Harvertsing Basil

My basil is growing like wildfre. Easy question, do you harvest just the leaves or do you ct the stems?
Paul
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Paul M. Cook said:

I cut the stems to harvest, even though I will only be using the leaves. Basil needs to be cut back hard, to delay it going to seed.
--
Pat in Plymouth MI

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On 6/25/2009 2:44 AM, Pat Kiewicz wrote:

If any shoots show flower buds, pick those first. Discard the flower buds; they are supposedly bitter. (I don't know if they are really bitter because I always discard them.)
--
David E. Ross
Climate: California Mediterranean
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Basil buds and flowers are considered a culinary luxury... they are a wonderful edible garnish and are fantastic in salads, etc, even make a very special pizza topping.
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If you are making pesto, the inflorescence is the best part of the plant.
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- Billy

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In article

New word for me maybe you too.
An inflorescence is a group or cluster of flowers arranged on a stem that is composed of a main branch or a complicated arrangement of branches. Strictly, it is the part of the shoot of seed plants where flowers are formed and which is accordingly modified. The modifications can involve the length and the nature of the internodes and the phyllotaxis, as well as variations in the proportions, compressions, swellings, adnations, connations and reduction of main and secondary axes. The stem holding the whole inflorescence is called a peduncle and the main stem holding the flowers or more branches within the inflorescence is called the rachis. The stalk of each single flower is called a pedicel. The fruiting stage of an inflorescence is known as an infructescence. A flower that is not part of an inflorescence is called a solitary flower and its stalk is also referred to as a peduncle.
.......
So I take it the the most essential oils reside near the flowers and are primo ? Sort of remember soaking rose petals in oil. Anyone know of a study that relates to this and offers a table or graph?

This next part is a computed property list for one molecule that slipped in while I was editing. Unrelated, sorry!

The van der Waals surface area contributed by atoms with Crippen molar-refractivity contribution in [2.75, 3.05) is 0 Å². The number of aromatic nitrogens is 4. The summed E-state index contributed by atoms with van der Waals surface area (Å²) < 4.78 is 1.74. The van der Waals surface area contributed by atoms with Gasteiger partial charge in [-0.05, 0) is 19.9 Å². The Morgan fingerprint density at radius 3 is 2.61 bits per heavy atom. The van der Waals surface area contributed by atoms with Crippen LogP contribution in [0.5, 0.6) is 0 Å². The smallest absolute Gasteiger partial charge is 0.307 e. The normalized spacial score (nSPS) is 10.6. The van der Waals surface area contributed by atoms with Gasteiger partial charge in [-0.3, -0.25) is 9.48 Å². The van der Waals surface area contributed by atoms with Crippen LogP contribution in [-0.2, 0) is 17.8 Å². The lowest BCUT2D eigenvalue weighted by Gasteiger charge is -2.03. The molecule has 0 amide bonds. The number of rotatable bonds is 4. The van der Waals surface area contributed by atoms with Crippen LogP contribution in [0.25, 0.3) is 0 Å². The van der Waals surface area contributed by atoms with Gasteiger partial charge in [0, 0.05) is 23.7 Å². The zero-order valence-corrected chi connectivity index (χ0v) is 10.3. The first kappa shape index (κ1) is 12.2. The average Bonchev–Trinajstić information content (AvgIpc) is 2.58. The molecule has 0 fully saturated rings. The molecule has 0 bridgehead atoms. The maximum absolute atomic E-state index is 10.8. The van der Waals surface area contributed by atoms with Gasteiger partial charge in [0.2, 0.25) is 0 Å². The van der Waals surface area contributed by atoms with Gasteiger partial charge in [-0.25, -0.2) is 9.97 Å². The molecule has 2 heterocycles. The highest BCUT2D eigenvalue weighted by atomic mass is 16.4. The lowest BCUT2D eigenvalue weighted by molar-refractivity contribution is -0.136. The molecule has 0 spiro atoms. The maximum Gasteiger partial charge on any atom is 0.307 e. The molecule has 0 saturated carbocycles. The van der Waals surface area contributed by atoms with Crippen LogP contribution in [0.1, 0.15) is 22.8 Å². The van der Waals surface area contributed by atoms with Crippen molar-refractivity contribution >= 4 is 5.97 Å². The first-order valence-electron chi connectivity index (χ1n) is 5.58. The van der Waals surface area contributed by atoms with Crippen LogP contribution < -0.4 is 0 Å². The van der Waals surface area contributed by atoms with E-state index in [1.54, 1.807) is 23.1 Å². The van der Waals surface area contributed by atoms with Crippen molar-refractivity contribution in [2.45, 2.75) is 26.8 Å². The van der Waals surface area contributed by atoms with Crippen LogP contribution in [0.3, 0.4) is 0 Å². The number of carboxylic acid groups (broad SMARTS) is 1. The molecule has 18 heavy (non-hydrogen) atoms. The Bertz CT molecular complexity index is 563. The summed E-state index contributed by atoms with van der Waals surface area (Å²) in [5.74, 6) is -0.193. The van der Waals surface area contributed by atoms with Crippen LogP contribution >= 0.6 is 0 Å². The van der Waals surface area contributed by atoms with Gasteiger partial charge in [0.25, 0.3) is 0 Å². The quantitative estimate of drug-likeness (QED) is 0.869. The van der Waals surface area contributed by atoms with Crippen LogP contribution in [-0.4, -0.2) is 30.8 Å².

Bill who just gets leaves of Basil here and places it on toast with tomato and EVO. Perhaps some goat manchego , Feta or other Italian cheese.
--
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Down to this point, it is winery talk. Never talk about infructescence, just clusters.

Take it from a northern Californian boy. Oh, high officer. We were just talking about grapes;O)), Yes.
Pesto can smell wonderful and taste so so. With inflorescences, you have a chance to make pesto that just reeks of basil, no matter how much galic you back fill with.

Let me know if you come up with one. Such things can be useful when lying on the floor at a wine tasting. (Last one standing is the loser;o)

I'm more of the garlic, olive oil, basil, tomato, parmesan type, but that's usually for lunch or dinner.
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- Billy

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Garlic is a given :))
Bill
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On Thu, 25 Jun 2009 15:34:29 -0400, Bill who putters

Yep. Thankee Billy.

Hmmmm........flash from the past. Didn't know the word inflorescence, but knew where the good stuff was.

Hungry now, post-midnite snack, thanks. Grabbing the torch and heading to the garden for handful of basil........should I put on some trousers?
Charlie, unable to sleep
After midnight, were gonna let it all hang down. After midnight, were gonna chug-a-lug and shout. Were gonna stimulate some action; Were gonna get some satisfaction. Were gonna find out what it is all about. After midnight, were gonna let it all hang down.
~~~~Eric Clapton
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Put on your pants Charlie. I think we've already aroused the good burgers.
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- Billy

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wrote:

I'm here to tell ya', there is something very very satisfying about gathering and prepping and savoring your middlenite meal au naturale.....but then I suspect you know this !
Charlie
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I use the leaves, and the inflorescence, before it goes to flower. My most pungent pestos are made with just the inflorescence. Don't cut the stalk. Between the branch and the leaf, a new stalk will push. Wait until it is formed to pick the original leaf.